Cover Band Contagious Offers Rock, Country, Funk and Disco

The band plays at 9 p.m. Friday at the Ice House.

If you can’t decide what style of live music to listen to this weekend and don’t have the cash to fly to wherever that favorite group might be playing, the cover band Contagious is your best bet.

"We do a pretty good job of sounding just like the guy we’re trying to reproduce," said lead guitarist Rob Fox, who also sings backup vocals. "In other words, if we’re doing a Bon Jovi song, our singer can sound like Jon Bon Jovi. If we’re doing a Journey song, he’ll come around and sound just like Steve Perry. If we’re doing Garth Brooks, he’ll sound like Garth Brooks. And the band has good enough musicianship, and we’ve been doing this long enough, that we can copy the sound of that original group’s vocals and guitar sounds and keyboard sounds and all that. I think that’s another thing that separates us from a lot of the other cover bands, is that we actually sound like the band we’re trying to cover."

Contagious, a five-man group that will play from 9 p.m. to 12:30 a.m. Friday at the in Wentzville, has a wide-ranging song list that, at last count, was at 97 tunes.

"We do a variety of music, anything from old rock to new rock. We do a little bit of country music, a little bit of funk, some disco even," Fox said. "That’s kind of our niche, I guess. We’re not just a classic rock band, we’re not just a new rock band, we’re not a country band--we mix it up."

The group, which can be seen on YouTube, has been together since February 2005. In addition to Fox, who lives in St. Charles, the group includes Steve Scott of O’Fallon, MO singing lead vocals and playing acoustic guitar, keyboardist and backup vocalist Greg Leiber of Creve Coeur, percussionist and backup vocalist Greg Rice of Maryland Heights and Terry Block of Imperial, who plays bass and sings lead and backup vocals.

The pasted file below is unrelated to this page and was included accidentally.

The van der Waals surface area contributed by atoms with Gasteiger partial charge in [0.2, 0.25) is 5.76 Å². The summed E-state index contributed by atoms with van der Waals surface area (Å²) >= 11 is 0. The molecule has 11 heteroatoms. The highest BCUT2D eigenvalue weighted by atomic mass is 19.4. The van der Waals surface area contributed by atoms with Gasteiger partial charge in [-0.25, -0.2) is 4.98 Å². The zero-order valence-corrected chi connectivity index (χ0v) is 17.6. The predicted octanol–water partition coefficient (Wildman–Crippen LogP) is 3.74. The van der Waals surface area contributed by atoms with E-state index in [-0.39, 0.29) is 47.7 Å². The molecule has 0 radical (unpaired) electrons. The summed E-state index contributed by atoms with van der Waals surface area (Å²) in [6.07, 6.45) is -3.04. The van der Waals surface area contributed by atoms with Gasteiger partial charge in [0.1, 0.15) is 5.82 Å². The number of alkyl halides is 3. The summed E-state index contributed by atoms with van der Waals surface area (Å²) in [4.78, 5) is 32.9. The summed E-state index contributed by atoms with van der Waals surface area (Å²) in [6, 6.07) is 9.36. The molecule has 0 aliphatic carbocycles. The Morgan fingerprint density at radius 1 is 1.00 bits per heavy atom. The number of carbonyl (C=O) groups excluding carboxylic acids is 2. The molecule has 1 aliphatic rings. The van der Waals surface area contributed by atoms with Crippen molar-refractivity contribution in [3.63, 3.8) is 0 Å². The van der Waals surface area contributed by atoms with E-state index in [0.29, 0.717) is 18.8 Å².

The musicianship and effort to sound like the original artists--or better--is being noticed. Just last week, a fan dropped a note on the stage requesting a song.

"She said she caught our show at the Washington Town and Country Fair last summer, and she said on the same night, Ted Nugent played the festival and (we) played the ‘Stranglehold’ song better than him," Fox said. "She said, ‘You played it better than him, and you’ve got a whole group of people who saw you there, and we’d like it if you played that song again.’ So we played it for ‘em. We get compliments like that all the time."

When people go to hear Contagious, they get a big show.

"All the guys in this group grew up playing music in the ‘80s. And back in the ‘80s, you showed up, you had the big hair, the big lights, the big P.A.-- it was more of a production," Fox said. "And it seems like somewhere along the line, the music business, as far as the local musicians anyway, has kind of just taken a big left turn. Now, you show up at a bar, and they’ve got their own P.A. system, and they’ve got their own lighting, and it’s substandard compared to what we would like to have. But you go and you play those rooms anyway because that’s what you’re dealt."

Fox said the Ice House and some other bars do have good sound and light systems, but many systems are mediocre, which affects some musicians.

"You got guys standing in a corner who don’t care about how they look, they don’t care if it’s a show or entertaining. They’re just sitting back playing music," Fox said. "We’ve kind of taken a different approach on it. We’re concerned about being entertaining. There’s energy on stage. We interact with the audience and try and put on more of a performance than just sitting back and playing music. We want people to look at us while we’re playing. We don’t want to play a great song and be playing to the backs of a bunch of people’s heads."

They don’t want to be background noise, Fox said.

"That’s not what Contagious is all about," he said. "Contagious is energetic. There’s something to watch when we’re on stage--it’s not just the music. It’s the energy and the interaction with the audience. It’s definitely a much better night when the crowd’s into it and going crazy, and we get off stage and everybody’s mobbing you, high-fiving you, telling you how great it is. It’s definitely funner than playing to a crowd where you’re just like jukebox music. We feed off that too. If the audience is into it, we’re really into it."

Sometimes it takes a while to get to that point.